The Internal Revenue Service has several programs that give students a tax deduction or credit as of 2012. The program for which you are eligible may vary based on your personal circumstances, the person who is attending college and the amount of time that you are in college. Some programs give students an actual tax refund when they pay tuition. Other programs reduce the amount of the students' taxable income, which may lead to a tax refund based on the student's particular circumstances and tax return.
Tuition and Fees Deduction
The Tuition and Fees Deduction reduces the filer's taxable income by up to $4,000. If you, your spouse or your dependent has paid tuition for the previous school year, you may be eligible for this deduction. Your adjusted gross income can't be more than $80,000 if you are filing single or $160,000 if you are filing a joint return as of 2012. You can't use this deduction if you file married filing jointly or if someone else claims you as a dependent.
American Opportunity Tax Credit
Thw American Opportunity Tax Credit provides you with up to $2,500 for four years of postsecondary education per eligible student. The student must be you, your spouse or your dependent, and he or she must be enrolled at least half time in a degree-seeking program. You can't claim the credit if you file married filing separately or if you are a dependent on someone else's tax return. You can't claim the credit if your modified adjusted gross income is more than $90,000 if you are filing single or $180,000 if filing a joint return. If you don't owe any tax, you can receive an annual payment of $1,000 per year per eligible student.
Lifetime Learning Credit
The Lifetime Learning Credit may be suitable to students or parents of students who take more than four years to complete a degree. This credit provides a tax deduction of up to $2,000 if your eligible lifetime learning expenses are $10,000 or more. You can combine your expenses and your child's, if applicable, to reach this figure. Expenses for bachelor's, graduate and professional degree programs are eligible for the credit. You can't claim the credit if your adjusted gross income is more than $51,000 and you file single or if it is more than $102,000 on a joint return.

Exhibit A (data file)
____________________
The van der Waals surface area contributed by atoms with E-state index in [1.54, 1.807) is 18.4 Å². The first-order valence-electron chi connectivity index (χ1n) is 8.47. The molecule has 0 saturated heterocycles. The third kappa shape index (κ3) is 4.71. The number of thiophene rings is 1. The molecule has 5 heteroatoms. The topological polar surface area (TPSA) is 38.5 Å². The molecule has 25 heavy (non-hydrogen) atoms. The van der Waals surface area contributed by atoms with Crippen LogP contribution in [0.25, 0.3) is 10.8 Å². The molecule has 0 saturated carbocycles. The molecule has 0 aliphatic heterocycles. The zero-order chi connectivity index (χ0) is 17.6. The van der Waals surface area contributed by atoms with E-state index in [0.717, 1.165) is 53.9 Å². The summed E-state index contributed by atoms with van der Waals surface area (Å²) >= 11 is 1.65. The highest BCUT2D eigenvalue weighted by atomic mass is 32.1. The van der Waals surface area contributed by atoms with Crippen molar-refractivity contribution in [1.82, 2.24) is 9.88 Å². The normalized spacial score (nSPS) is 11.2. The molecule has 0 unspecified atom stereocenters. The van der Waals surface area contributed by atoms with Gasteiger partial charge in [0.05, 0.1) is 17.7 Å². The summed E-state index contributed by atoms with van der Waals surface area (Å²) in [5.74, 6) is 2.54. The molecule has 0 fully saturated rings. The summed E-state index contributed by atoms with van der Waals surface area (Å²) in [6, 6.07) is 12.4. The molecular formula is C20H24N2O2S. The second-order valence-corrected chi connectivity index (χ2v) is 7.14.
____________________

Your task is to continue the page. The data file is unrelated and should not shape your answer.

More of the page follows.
Student Loan Interest Deduction
The Student Loan Interest Deduction can decrease your tax liability by up to $2,500 of the amount of interest that you paid on student loans. You can't use this deduction if you file married filing jointly or if someone else claims you as a dependent. Your modified adjusted gross income can't be more than $75,000 if filing single or $150,000 if filing a joint return.
You can usually only take one type of deduction or credit per year. You can choose the option that gives you the least amount of tax. You usually can't take advantage of these programs if a scholarship, grant, fellowship, Coverdell education savings account or employer paid tuition on your behalf. If your dependent is a high school student who is taking classes for college credit, you may be able to use these deductions or credits as long as you meet the other eligibility criteria.
- Internal Revenue Service: Tuition and Fees Deduction
- Vermont Student Assistance Corp: Tax Benefits for Tuition Costs -- Frequently Asked Questions
- Internal Revenue Service: Hope and Lifetime Learning Educational Credits
- Internal Revenue Service: Topic 457 -- Tuition and Fees Deduction
- Bankrate: Tax Credits Help With Higher Education
- Internal Revenue Service: Topic 456 -- Student Loan Interest Deduction
- EdFund: Federal Tax Benefits for Higher Education
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